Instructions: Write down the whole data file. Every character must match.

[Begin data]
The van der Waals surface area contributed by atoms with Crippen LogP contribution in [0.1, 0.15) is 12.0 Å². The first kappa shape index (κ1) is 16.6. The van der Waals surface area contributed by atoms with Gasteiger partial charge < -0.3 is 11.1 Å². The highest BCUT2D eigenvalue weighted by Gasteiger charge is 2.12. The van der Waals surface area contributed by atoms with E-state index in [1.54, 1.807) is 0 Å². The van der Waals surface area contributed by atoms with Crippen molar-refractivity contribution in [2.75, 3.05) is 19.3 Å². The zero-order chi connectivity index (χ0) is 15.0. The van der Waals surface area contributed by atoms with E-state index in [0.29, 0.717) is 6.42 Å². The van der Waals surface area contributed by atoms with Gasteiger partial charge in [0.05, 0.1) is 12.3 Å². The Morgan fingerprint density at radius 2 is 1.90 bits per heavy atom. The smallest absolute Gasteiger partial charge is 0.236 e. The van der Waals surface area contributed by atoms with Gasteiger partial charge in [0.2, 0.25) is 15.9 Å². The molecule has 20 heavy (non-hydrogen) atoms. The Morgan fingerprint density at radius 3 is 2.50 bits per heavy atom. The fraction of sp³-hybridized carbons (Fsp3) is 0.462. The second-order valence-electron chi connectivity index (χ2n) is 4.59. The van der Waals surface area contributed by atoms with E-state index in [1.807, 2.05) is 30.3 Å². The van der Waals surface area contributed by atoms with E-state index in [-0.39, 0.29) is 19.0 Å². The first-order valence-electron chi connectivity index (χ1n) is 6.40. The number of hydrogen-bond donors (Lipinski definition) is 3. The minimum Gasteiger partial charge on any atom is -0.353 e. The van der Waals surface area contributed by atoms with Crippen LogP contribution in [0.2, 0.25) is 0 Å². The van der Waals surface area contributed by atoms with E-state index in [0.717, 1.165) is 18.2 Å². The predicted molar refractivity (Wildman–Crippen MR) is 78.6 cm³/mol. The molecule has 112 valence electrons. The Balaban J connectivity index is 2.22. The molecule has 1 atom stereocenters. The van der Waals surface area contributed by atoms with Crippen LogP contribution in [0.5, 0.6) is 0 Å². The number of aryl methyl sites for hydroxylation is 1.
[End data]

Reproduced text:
The van der Waals surface area contributed by atoms with Crippen LogP contribution in [0.1, 0.15) is 12.0 Å². The first kappa shape index (κ1) is 16.6. The van der Waals surface area contributed by atoms with Gasteiger partial charge < -0.3 is 11.1 Å². The highest BCUT2D eigenvalue weighted by Gasteiger charge is 2.12. The van der Waals surface area contributed by atoms with E-state index in [1.54, 1.807) is 0 Å². The van der Waals surface area contributed by atoms with Crippen molar-refractivity contribution in [2.75, 3.05) is 19.3 Å². The zero-order chi connectivity index (χ0) is 15.0. The van der Waals surface area contributed by atoms with E-state index in [0.29, 0.717) is 6.42 Å². The van der Waals surface area contributed by atoms with Gasteiger partial charge in [0.05, 0.1) is 12.3 Å². The Morgan fingerprint density at radius 2 is 1.90 bits per heavy atom. The smallest absolute Gasteiger partial charge is 0.236 e. The van der Waals surface area contributed by atoms with Gasteiger partial charge in [0.2, 0.25) is 15.9 Å². The molecule has 20 heavy (non-hydrogen) atoms. The Morgan fingerprint density at radius 3 is 2.50 bits per heavy atom. The fraction of sp³-hybridized carbons (Fsp3) is 0.462. The second-order valence-electron chi connectivity index (χ2n) is 4.59. The van der Waals surface area contributed by atoms with E-state index in [1.807, 2.05) is 30.3 Å². The van der Waals surface area contributed by atoms with E-state index in [-0.39, 0.29) is 19.0 Å². The first-order valence-electron chi connectivity index (χ1n) is 6.40. The number of hydrogen-bond donors (Lipinski definition) is 3. The minimum Gasteiger partial charge on any atom is -0.353 e. The van der Waals surface area contributed by atoms with Crippen LogP contribution in [0.2, 0.25) is 0 Å². The van der Waals surface area contributed by atoms with E-state index in [0.717, 1.165) is 18.2 Å². The predicted molar refractivity (Wildman–Crippen MR) is 78.6 cm³/mol. The molecule has 112 valence electrons. The Balaban J connectivity index is 2.22. The molecule has 1 atom stereocenters. The van der Waals surface area contributed by atoms with Crippen LogP contribution in [0.5, 0.6) is 0 Å². The number of aryl methyl sites for hydroxylation is 1.